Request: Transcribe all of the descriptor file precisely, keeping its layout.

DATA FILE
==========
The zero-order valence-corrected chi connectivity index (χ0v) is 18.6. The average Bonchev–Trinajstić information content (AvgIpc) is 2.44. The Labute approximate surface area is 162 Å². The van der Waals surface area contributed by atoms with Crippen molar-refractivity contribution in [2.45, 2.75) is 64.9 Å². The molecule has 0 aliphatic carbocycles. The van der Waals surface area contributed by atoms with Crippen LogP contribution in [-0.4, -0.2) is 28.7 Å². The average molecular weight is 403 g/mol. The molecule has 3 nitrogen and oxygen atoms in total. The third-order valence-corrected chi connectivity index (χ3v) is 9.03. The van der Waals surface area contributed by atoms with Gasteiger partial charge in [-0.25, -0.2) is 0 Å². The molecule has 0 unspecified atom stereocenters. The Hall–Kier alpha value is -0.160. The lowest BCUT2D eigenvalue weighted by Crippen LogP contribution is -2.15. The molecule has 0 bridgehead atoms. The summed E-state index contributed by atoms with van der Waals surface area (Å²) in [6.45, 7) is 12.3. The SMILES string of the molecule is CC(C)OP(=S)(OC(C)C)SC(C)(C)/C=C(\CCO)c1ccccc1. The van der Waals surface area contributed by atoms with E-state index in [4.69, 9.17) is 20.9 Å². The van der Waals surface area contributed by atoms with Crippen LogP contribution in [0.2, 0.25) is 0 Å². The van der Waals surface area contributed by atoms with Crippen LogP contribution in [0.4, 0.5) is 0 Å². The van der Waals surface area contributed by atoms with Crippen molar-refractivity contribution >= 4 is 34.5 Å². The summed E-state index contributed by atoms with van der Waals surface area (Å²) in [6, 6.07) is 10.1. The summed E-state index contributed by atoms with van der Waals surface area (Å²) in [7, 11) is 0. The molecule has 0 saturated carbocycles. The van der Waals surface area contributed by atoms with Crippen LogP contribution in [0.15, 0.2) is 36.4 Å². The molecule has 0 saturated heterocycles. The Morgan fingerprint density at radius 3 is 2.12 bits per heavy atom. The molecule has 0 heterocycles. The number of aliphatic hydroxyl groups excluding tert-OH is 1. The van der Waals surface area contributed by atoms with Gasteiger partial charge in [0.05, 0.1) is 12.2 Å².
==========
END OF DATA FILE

The zero-order valence-corrected chi connectivity index (χ0v) is 18.6. The average Bonchev–Trinajstić information content (AvgIpc) is 2.44. The Labute approximate surface area is 162 Å². The van der Waals surface area contributed by atoms with Crippen molar-refractivity contribution in [2.45, 2.75) is 64.9 Å². The molecule has 0 aliphatic carbocycles. The van der Waals surface area contributed by atoms with Crippen LogP contribution in [-0.4, -0.2) is 28.7 Å². The average molecular weight is 403 g/mol. The molecule has 3 nitrogen and oxygen atoms in total. The third-order valence-corrected chi connectivity index (χ3v) is 9.03. The van der Waals surface area contributed by atoms with Gasteiger partial charge in [-0.25, -0.2) is 0 Å². The molecule has 0 unspecified atom stereocenters. The Hall–Kier alpha value is -0.160. The lowest BCUT2D eigenvalue weighted by Crippen LogP contribution is -2.15. The molecule has 0 bridgehead atoms. The summed E-state index contributed by atoms with van der Waals surface area (Å²) in [6.45, 7) is 12.3. The SMILES string of the molecule is CC(C)OP(=S)(OC(C)C)SC(C)(C)/C=C(\CCO)c1ccccc1. The van der Waals surface area contributed by atoms with E-state index in [4.69, 9.17) is 20.9 Å². The van der Waals surface area contributed by atoms with Crippen LogP contribution in [0.2, 0.25) is 0 Å². The van der Waals surface area contributed by atoms with Crippen LogP contribution in [0.4, 0.5) is 0 Å². The van der Waals surface area contributed by atoms with Crippen molar-refractivity contribution >= 4 is 34.5 Å². The summed E-state index contributed by atoms with van der Waals surface area (Å²) in [6, 6.07) is 10.1. The summed E-state index contributed by atoms with van der Waals surface area (Å²) in [7, 11) is 0. The molecule has 0 saturated carbocycles. The van der Waals surface area contributed by atoms with Crippen LogP contribution in [0.15, 0.2) is 36.4 Å². The molecule has 0 saturated heterocycles. The Morgan fingerprint density at radius 3 is 2.12 bits per heavy atom. The molecule has 0 heterocycles. The number of aliphatic hydroxyl groups excluding tert-OH is 1. The van der Waals surface area contributed by atoms with Gasteiger partial charge in [0.05, 0.1) is 12.2 Å².